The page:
“The National legislature should consequently protect the basic elements of the free parliamentary mandate, in particular the MPs’ responsibility to represent the entire nation, the MPs’ freedom to determine their political affiliation, and their irrevocability.”

They further recommended that countries which already have in place laws such as the one before you, should repeal them. Those countries are principally new democracies in Africa and Asia. New Zealand was part of the Allies who imposed MMP on Germany at the end of the second world war. Our MMP system is based on the German one, but Germany has no such law.

This Bill, essentially the same, has been before the NZ parliament twice. Introduced in 1999 (under urgency) it covered only voluntary resignation, and a sunset clause in 2005. Despite the urgency it languished on the order paper until 2001, when an SOP was introduced to allow party leaders to dismiss MPs. It was in force until 2005, and led to the farce of Jim Anderton and Matt Robson pretending to still be members of the Alliance caucus and party, although they had formed the Progressives.

An identical bill was introduced in 2006, but without the sunset clause. It did not progress because of strong opposition. I am proud of the role my party played in this, and in particular the efforts of my colleagues the late Rod Donald, Nandor Tanczos, and Metiria Turei who all gave strong speeches in the house.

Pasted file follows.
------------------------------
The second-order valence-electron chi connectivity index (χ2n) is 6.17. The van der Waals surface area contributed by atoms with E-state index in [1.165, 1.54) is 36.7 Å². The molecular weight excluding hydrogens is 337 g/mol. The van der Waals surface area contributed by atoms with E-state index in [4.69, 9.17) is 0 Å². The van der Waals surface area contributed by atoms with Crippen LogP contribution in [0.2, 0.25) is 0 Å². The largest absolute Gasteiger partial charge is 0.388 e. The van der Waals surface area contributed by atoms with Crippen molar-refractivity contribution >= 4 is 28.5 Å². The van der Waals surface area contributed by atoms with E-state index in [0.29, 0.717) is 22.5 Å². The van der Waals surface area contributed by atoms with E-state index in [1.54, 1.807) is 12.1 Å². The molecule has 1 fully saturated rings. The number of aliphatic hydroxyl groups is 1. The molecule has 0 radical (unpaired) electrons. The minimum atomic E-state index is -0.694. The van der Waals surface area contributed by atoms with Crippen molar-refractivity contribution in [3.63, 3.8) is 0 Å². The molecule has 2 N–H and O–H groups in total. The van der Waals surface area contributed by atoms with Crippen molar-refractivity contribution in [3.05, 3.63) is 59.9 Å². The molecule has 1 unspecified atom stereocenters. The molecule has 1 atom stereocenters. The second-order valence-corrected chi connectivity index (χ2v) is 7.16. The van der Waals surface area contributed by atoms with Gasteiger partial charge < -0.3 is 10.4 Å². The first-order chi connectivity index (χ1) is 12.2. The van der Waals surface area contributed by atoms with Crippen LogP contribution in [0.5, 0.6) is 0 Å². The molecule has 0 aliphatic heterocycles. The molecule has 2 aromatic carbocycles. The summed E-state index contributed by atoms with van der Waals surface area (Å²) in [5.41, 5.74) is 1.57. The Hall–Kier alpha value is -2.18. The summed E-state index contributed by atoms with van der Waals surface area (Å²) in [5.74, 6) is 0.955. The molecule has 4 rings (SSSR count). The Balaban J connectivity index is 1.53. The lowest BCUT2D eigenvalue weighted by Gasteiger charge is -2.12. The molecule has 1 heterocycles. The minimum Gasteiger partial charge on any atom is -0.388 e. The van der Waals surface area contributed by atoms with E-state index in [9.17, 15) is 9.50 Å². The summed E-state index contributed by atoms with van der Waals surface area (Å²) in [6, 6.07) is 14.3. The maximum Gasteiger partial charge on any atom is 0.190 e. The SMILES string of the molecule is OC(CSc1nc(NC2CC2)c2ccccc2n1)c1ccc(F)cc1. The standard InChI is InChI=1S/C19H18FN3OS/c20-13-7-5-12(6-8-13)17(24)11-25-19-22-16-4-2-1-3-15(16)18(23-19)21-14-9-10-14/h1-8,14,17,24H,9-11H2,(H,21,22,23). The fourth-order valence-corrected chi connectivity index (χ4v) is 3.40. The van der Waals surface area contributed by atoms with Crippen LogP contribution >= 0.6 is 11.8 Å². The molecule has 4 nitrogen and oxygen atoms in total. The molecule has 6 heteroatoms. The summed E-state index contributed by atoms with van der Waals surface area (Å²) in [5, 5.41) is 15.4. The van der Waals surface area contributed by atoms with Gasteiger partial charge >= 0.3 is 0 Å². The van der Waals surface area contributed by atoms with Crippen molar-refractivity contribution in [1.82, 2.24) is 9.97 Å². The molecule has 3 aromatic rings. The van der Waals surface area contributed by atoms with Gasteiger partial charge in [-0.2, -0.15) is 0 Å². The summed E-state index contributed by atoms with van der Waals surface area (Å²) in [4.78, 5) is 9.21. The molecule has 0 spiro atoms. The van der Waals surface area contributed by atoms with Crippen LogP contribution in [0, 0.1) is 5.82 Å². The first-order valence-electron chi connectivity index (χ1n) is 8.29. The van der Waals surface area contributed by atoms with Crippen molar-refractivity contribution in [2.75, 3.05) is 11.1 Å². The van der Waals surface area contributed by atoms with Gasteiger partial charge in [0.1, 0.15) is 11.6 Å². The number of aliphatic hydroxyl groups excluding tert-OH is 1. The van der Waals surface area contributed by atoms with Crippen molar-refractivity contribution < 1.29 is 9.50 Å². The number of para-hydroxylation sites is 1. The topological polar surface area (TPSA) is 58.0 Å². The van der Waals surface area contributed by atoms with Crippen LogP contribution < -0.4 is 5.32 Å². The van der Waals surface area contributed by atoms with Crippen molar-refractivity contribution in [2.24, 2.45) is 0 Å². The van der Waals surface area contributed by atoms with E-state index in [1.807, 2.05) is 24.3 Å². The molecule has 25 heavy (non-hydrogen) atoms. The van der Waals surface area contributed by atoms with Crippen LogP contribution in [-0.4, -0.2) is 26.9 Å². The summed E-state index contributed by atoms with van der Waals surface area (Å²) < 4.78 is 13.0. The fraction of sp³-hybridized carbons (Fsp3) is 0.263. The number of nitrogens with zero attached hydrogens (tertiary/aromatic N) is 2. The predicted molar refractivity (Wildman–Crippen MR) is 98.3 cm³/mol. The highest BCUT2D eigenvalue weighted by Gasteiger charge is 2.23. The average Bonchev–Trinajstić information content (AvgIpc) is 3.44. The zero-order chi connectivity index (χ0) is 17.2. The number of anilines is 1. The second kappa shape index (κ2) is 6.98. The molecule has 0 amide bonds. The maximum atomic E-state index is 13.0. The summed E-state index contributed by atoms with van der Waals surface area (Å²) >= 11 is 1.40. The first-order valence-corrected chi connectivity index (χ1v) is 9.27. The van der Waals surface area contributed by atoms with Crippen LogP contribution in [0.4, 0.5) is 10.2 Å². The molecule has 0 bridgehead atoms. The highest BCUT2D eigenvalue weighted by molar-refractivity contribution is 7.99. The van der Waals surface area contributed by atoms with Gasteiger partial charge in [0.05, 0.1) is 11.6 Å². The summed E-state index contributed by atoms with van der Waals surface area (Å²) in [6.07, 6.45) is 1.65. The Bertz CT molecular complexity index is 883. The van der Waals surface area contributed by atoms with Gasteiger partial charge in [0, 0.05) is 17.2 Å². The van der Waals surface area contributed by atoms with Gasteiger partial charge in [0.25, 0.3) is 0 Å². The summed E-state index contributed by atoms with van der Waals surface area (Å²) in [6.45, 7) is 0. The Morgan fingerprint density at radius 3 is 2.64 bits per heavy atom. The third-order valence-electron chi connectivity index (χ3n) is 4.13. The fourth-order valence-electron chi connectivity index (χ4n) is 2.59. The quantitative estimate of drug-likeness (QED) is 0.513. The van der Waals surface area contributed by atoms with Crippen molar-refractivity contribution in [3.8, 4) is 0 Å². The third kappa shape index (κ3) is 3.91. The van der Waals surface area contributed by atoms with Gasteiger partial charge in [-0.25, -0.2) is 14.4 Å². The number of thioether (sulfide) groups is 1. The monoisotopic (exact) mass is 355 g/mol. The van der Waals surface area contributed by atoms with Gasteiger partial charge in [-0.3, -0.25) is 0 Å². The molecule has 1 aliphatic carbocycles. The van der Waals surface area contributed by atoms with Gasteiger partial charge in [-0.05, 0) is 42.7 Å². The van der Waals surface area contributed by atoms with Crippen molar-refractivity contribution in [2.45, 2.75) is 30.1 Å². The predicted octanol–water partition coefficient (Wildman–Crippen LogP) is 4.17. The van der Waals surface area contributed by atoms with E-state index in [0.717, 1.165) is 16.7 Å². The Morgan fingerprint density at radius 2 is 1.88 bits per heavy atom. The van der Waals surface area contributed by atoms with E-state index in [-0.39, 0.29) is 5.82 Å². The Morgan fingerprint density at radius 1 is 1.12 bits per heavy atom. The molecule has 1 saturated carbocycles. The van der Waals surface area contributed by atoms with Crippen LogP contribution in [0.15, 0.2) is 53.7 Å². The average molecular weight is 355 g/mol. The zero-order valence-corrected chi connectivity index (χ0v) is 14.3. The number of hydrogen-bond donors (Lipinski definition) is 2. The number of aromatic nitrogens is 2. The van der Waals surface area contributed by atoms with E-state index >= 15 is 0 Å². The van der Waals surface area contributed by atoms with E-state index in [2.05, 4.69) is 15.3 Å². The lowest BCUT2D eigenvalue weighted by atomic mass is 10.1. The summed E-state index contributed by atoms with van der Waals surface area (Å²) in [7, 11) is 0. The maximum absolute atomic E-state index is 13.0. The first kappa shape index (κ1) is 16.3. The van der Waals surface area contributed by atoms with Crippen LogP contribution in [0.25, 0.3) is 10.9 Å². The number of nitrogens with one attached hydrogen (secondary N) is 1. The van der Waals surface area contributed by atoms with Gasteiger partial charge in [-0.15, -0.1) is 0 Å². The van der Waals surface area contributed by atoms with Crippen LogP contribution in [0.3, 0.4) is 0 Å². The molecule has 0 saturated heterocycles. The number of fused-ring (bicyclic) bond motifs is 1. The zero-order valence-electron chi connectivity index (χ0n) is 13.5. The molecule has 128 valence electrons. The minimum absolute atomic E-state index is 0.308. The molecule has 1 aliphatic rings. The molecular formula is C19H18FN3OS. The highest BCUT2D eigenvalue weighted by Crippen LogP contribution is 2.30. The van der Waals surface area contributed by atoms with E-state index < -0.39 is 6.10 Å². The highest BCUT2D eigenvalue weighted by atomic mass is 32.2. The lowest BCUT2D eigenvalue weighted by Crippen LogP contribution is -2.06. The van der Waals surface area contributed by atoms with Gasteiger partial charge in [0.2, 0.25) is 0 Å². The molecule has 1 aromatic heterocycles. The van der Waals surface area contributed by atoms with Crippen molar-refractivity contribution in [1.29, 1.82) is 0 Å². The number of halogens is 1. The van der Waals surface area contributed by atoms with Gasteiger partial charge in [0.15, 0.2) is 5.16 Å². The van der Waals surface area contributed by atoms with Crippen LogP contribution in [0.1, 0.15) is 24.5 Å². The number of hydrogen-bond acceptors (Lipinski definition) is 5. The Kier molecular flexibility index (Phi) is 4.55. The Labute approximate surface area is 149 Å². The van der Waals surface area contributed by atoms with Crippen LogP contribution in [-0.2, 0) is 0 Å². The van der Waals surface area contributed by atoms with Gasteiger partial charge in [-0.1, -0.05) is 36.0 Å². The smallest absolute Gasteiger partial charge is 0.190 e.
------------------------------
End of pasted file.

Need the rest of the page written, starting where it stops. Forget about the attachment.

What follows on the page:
This 2017 bill is the same except for the requirement for the satisfaction of party rules – which is unnecessary as the Supreme Court has already ruled that any such rules must be followed. I am deeply distressed that my party has supported this current bill in its first reading and hope that wisdom will prevail before the second reading occurs – if in fact it ever does.

You will be aware of the submission you have received from 18 legal and political academics with expertise in the field who have strongly counselled you to reject the bill, with or without amendment. Taken with international precedent and opinion, this amounts to overwhelming opposition which parliament must take into account.

The argument has been advanced that party leaders cannot recklessly dismiss MPs because their decision is judicially reviewable. I am very concerned at the constitutional implications of that. It is a long standing principle of our democracy that parliament makes the laws and does not interfere in the interpretation of them by the courts; likewise parliament is sovereign over its own affairs and the courts do not tell it how to manage what happens in the house. That is a fundamental safeguard of our democracy and it is threatened by the idea that the courts should decide that a party leader is or is not justified in dismissing an MP.

Defections from political parties were a feature of the transition from FPP to MMP. They occurred n Germany in the early days of the new electoral system, and in NZ before and after the introduction of MMP as MPs positioned themselves for the new system. Since then they have largely dried up, with only three in the 18 years since 2000. This bill is a poor solution, looking for a non-existent problem.

The above is an edited version of Jeanette Fitzsimons CNZM’s submission to the Justice Select Committee on The Electoral (Integrity) Amendment Bill